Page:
Alvin A. Baumer Sr. wanted to marry Mildred Wirth, but didn’t have a job. So he decided to create one. He borrowed money from his future father-in-law, Charles Wirth, a German immigrant who created a real estate company and brewery. The Wirth building at 1441 Canal St. bears his name.

Baumer bought Miss Fruit Products, a bottler of syrups for snowballs, and peddled the syrups to snowball vendors.

But among the syrup recipes that came with Miss Fruit was one for a hot sauce using the relatively mild but flavorful cayenne pepper.

The sauce was originally named Crystal Louisiana Pure Hot Sauce, which Baumer first hand-ground, aged and bottled in a small industrial building on Tchoupitoulas Street, adding salt and vinegar to produce the table mainstay. The formula was modified by the family a few times over the early years to create its present flavor.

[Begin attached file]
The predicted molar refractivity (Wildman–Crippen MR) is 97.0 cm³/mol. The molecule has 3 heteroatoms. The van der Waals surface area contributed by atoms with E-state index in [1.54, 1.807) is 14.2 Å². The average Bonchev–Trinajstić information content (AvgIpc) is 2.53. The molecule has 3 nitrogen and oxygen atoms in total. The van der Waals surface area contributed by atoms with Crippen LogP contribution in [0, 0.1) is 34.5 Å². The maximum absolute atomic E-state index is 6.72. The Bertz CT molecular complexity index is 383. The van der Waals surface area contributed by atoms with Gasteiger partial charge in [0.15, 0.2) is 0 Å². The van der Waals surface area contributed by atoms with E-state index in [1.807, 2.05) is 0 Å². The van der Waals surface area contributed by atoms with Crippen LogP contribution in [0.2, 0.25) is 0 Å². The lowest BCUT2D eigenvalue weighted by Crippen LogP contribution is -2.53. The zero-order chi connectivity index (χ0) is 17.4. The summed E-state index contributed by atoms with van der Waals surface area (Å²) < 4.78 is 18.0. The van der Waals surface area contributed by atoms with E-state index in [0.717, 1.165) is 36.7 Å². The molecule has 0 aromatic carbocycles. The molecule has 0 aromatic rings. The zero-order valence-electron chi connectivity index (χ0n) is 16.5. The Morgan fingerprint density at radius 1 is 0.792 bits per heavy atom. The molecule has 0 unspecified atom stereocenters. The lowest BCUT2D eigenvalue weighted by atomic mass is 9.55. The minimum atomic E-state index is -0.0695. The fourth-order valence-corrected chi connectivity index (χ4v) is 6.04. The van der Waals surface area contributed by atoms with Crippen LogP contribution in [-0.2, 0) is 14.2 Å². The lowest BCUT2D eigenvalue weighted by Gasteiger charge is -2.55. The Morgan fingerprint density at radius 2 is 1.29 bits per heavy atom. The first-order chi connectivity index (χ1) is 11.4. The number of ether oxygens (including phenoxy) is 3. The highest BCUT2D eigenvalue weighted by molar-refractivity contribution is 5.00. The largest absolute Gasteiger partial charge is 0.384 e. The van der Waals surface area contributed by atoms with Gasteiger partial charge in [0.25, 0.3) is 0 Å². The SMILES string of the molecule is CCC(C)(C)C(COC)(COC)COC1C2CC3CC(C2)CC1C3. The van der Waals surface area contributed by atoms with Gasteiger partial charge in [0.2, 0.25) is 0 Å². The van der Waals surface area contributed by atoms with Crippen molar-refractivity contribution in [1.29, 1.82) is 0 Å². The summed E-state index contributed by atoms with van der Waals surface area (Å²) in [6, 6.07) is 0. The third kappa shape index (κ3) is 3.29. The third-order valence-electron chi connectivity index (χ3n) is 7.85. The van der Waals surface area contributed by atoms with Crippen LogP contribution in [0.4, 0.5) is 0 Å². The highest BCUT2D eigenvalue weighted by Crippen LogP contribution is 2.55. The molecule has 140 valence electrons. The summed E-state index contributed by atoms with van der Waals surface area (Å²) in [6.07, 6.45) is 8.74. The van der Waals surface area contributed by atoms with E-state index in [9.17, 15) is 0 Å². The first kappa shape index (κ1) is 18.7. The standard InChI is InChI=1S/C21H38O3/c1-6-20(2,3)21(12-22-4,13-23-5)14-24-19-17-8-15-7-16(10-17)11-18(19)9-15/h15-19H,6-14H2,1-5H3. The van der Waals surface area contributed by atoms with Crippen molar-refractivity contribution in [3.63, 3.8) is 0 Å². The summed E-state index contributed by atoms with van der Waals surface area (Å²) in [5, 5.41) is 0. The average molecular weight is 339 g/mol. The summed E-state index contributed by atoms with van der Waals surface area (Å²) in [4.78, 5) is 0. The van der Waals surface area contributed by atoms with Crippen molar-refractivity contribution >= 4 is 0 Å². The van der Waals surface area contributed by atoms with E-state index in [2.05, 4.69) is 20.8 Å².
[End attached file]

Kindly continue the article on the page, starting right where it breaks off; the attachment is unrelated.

Baumer dropped sugary syrups and moved to its Tulane Avenue location just before World War II. Both Alvin and Mildred Baumer ran the plant, with Alvin focusing on operations and Mildred dealing with hundreds of food brokers across the nation.

In 1952, Alvin Baumer Jr. was adopted at birth by Mildred and Alvin when they were nearly 50. Baumer practically grew up in the plant, and was unofficially working there as early as 12.

”He was working the old-style switchboard, the kind with the plugs, and the government came in and cited Baumer Senior for employing an underage worker,” Hanes said.

At 16, the younger Baumer legitimately began working in the family business, driving a Volkswagen Beetle with no air conditioning to stock area grocery stores with Crystal Hot Sauce.

He finished college and in 1980 became president of the company. His parents, however, continued to work at the plant. The elder Baumer kept that routine until two weeks before he died in 1991 at the age of 88. His wife died at age 85 in 1988. ”She was here just two or three days before she died,” her son said.